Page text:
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August 18, 2014
Moments in Art
"Shadow and Sunshine"
by Lawrence Jeppson

I can’t illustrate this column, for reasons that soon will become evident. I’d like to, but I don’t enjoy making my editors grimace.

Well, maybe I can find something appropriate that I can sneak in.

I began researching and writing the biography of William Henry Clapp about forty years ago. I benefitted from research that Gyöngy (Ginger) Laky had done for her father, Les Laky of Laky Gallery in Carmel, California. Les had acquired the Clapp estate from Donn Schroder, one of Clapp’s three stepsons.

Among Laky’s wealthy clients who frequented the Carmel-Monterey area was the late Richard Mellon Scaife. From time to time Scaife left Laky Gallery with his latest Clapp acquisition. He described his Clapps to Laky as “jewels hung on my walls, along with my Renoirs and Monets.”

Clapp preferred painting on thin wood panels, artist’s board, and Masonite, most frequently in 15 x 18" format. These were easy to carry into the field for plein aire painting. The executors of Clapp’s estate protected each remaining painting with paper interleaves and then packaged them in groups of ten of a size.

Laky said to me, “You can open any of these packs at random, and you will find nothing but fine paintings in each package.”

My research was impeded by my residence in Bethesda, Maryland, a long distance from the necessary California resources. I did manage to get interviews in Oakland with Louis Siegriest, the last survivor of the Society of Six, and Donn Schroder, the Clapp stepson who sold the estate to Laky. After moving to Utah, I would have Oakland interviews in person and by email with Jack Schroder, 92, Donn’s estranged twin.

Unfortunately, I encountered significant hostility from California museum officials who did not want me doing this. (I will not elaborate.) Consequently, there were long periods when my work on my book The Joy of Vision! lay fallow.

I wrote a provisional 20,000-word biography, William Henry Clapp, the Gentle Impressionist, and made copies available to Joan Murray, who was curating a traveling museum exhibition of Canadian Impressionism; Nancy Boas, who was writing her brilliant book The Society of Six; and Carol Lowrey, who was curating Visions of Light and Air, another circulating museum collection of Canadian Impressionism.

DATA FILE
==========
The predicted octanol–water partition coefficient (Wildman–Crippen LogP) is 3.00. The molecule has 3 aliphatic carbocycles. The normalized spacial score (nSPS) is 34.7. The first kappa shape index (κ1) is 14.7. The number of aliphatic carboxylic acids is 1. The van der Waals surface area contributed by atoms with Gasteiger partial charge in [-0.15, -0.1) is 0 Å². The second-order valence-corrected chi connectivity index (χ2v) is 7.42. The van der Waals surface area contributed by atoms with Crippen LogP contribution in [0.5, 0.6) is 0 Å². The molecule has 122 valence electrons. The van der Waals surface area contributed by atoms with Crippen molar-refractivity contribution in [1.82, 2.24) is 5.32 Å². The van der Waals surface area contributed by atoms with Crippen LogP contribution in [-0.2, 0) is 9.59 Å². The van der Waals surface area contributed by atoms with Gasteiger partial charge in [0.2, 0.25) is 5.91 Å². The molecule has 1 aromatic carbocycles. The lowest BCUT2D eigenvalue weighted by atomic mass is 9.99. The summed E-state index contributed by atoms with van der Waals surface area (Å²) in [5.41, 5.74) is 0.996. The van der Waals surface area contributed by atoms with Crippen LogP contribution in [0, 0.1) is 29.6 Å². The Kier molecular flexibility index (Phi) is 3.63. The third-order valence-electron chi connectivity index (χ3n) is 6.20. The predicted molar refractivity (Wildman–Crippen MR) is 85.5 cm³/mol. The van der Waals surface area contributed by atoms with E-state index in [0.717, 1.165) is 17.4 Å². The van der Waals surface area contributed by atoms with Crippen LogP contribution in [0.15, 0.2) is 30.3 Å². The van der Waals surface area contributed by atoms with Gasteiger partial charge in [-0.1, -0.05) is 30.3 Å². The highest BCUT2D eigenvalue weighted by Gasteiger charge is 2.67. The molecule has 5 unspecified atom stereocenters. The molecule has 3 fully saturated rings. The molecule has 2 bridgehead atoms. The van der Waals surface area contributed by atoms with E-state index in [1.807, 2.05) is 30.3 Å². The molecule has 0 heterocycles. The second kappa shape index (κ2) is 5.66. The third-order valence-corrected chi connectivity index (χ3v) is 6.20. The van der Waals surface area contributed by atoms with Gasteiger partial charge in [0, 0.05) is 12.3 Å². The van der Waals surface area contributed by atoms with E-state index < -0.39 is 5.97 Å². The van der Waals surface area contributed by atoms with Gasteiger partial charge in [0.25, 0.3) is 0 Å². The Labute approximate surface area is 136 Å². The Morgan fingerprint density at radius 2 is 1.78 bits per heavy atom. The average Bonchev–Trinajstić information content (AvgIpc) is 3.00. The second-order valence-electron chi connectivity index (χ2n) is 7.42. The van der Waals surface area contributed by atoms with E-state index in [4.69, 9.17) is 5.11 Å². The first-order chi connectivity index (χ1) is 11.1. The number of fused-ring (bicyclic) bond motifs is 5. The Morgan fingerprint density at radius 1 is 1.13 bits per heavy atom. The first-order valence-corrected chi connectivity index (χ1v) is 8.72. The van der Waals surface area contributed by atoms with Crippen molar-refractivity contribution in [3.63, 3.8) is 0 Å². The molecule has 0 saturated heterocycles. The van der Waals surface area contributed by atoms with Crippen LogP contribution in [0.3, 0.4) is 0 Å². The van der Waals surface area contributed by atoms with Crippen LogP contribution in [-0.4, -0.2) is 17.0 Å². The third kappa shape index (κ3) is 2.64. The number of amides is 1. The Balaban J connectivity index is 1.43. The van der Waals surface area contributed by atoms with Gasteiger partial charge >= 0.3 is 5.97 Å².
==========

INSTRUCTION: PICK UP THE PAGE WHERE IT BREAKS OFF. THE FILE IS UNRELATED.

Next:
I should explain that Clapp was born of American parents in Montreal. He went to school in Oakland, California, then went back for four years of art school in Montreal.

He spent nearly four years in Paris studying art before returning to Montreal to exhibit and win the first Dow prize, which selected the best painting of the year by a Canadian. During WWI he abandoned Canada to spend two years painting on the Isle of Pines, Cuba. He moved back to Oakland, where he headed the Oakland Museum for 34 years and became the luminary of the fabled Society of Six artists.

Thus he is claimed by both Canada and America.

The Gentle Impressionist left too many unanswered questions. After moving to Utah, I decided I needed to finish the biography and study of William Henry Clapp, his art, and his times. I still face some unanswered questions, but one cannot put off doing an important task while waiting for perfection. Yet I realize that what I write may stand for a long time as the definitive study of this dedicated and gifted man.

This has presented me with a difficult decision. Trained in the best art academies in Montreal and Paris, Clapp liked to paint the human female figure. In fact, he taught life painting in Montreal and Oakland.

Once in Montreal when he was ill, his friend A. Y. Jackson stepped in to substitute teach for him. The irony of this is that in his entire career, Jackson, who would become one of Canada’s most-loved artists, painted only one picture that had a woman in it. She was clothed.

Clapp was the only member of the Six who excelled in painting nudes. You can look through the Joan Murray, Nancy Boas, and Carol Lowrey books and you will not find any nudes, not by Clapp, not by anyone.

Originally, I intended The Joy of Vision! to be only about Clapp’s landscapes. But I have come to realize that ignoring Clapp’s figure pieces would leave the reader with a partial picture of this painter.

I have acquaintances who do not approve of nude depictions, ignoring a tradition that goes back to the Greeks and is manifest in some of the greatest works of Western art, paintings and sculptures by da Vinci, Michelangelo, Rembrandt, Goya, Manet, Renoir. They somehow equate nudity with pornography. I disagree.

I am on the home stretch of finishing The Joy of Vision!. I have decided to include a separate chapter, “Shadow and Sunshine.” I am sorry if that part offends anyone. I do not apologize.

To understand the meaning of “Shadow and Sunshine,” when the book comes out you’ll need to read the chapter.

Bathers in the Saint Lawrence. This small oil was painted shortly after Clapp returned to Canada from Paris. A companion piece of exactly the same size and moment sold at a Canadian auction last year for a hammer price of $30,000 U.S. Adding auctioneer’s premiums and sales taxes probably brought the buyer’s total cost to nearly $40,000.

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